Casey Mulligan, Michael Boskin, Gary Becker, John Cogan, Sebastian Di Tella, John Gunn, Rick Hanushek, Dan Kessler, Pete Klenow, Pablo Kurlat, Stephen Langlois, Ed Lazear, Nicholas Petrosky-Nadeau, John Raisian, John Shoven, George Shultz, John Taylor, Emily Warren, Ian Wright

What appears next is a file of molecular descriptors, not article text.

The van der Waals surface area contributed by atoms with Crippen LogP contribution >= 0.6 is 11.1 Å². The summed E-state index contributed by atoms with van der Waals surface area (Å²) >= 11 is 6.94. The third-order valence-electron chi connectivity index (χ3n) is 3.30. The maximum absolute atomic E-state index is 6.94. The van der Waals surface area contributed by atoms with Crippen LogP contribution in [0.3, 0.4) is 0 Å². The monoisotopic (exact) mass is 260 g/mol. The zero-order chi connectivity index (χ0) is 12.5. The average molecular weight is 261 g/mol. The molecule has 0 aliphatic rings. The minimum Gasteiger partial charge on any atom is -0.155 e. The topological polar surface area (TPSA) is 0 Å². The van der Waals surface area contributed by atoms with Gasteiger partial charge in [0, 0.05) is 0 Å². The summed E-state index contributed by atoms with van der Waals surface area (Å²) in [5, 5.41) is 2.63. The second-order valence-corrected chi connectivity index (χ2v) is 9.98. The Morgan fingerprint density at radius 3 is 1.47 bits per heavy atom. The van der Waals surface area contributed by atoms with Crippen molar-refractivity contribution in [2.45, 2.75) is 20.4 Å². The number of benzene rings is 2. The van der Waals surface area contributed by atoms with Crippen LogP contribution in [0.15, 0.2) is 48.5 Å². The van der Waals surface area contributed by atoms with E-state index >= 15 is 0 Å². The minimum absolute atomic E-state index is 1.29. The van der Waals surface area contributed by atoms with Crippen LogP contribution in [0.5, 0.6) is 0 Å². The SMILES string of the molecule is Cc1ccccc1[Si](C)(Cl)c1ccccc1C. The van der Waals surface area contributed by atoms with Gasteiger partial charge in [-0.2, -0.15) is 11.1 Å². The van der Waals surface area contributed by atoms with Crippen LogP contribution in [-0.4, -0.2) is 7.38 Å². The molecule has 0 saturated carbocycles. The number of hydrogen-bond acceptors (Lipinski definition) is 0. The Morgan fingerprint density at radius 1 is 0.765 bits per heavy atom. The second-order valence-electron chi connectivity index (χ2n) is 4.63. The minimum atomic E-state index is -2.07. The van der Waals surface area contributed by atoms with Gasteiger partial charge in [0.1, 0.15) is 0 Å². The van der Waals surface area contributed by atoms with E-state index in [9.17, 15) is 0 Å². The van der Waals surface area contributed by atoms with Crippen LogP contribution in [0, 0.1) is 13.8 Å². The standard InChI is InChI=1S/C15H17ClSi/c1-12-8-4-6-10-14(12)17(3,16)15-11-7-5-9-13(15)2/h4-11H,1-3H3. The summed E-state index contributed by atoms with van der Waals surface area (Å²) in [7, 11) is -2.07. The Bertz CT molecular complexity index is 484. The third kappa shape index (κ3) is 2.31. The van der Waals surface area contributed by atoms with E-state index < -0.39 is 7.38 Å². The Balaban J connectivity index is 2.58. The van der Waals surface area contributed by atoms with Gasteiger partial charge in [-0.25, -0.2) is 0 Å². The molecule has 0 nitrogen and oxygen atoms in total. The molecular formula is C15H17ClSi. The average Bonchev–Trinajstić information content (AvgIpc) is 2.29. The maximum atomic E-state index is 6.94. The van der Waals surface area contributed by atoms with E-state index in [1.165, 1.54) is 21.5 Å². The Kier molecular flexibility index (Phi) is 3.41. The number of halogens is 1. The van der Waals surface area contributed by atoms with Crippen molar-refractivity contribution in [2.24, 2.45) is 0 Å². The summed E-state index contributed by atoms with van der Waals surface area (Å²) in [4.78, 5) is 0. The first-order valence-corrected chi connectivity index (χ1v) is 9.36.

Casey Mulligan, professor at the University of Chicago, discussed his work on the Affordable Care Act (i.e. ACA/“Obamacare”) and labor markets. To begin, Mulligan pointed out that due to the nature of the ACA, specifically the subsidies as a function of income, there are incentives for lower income workers to work less hours and earn less income in order to qualify for the government healthcare subsidies. While economists are not discussing the ACA as a law creating numerous employment taxes, fundamentally that is what it is doing. Indeed, in some scenarios households that work less can end up with more income than they would have had if they worked more. Mulligan then discussed the different models he has used to measure the effects of different provisions of the ACA on labor markets. Presenting the results from these models, he explained that not only does the ACA decrease the incentive to work for lower income people, but it increases the incentive to work for higher income people, but that this is because the latter group now needs to make up for their loss of income due to higher premiums and out of pocket healthcare costs. Indeed, as the reward to work decreases, the quantity of labor will decrease, while the quality will increase because those at the low-end of the skill/income distribution reduce their hours and/or drop out of the labor force. Mulligan also warned against popular studies that may be done in the future to argue that the ACA has a positive effect on the economy. The argument may be made that the ACA increased the quality of labor, whereas in reality this is due to lower skilled workers reducing their work hours to qualify for higher levels of government subsidization. Additionally, the ACA was implemented at the same time as the Emergency Unemployment Compensation (EUC) was ended. The cessation of the latter should, Mulligan argued, cause an increase in growth and the incentive to work which some economists may wrongly attribute to the ACA.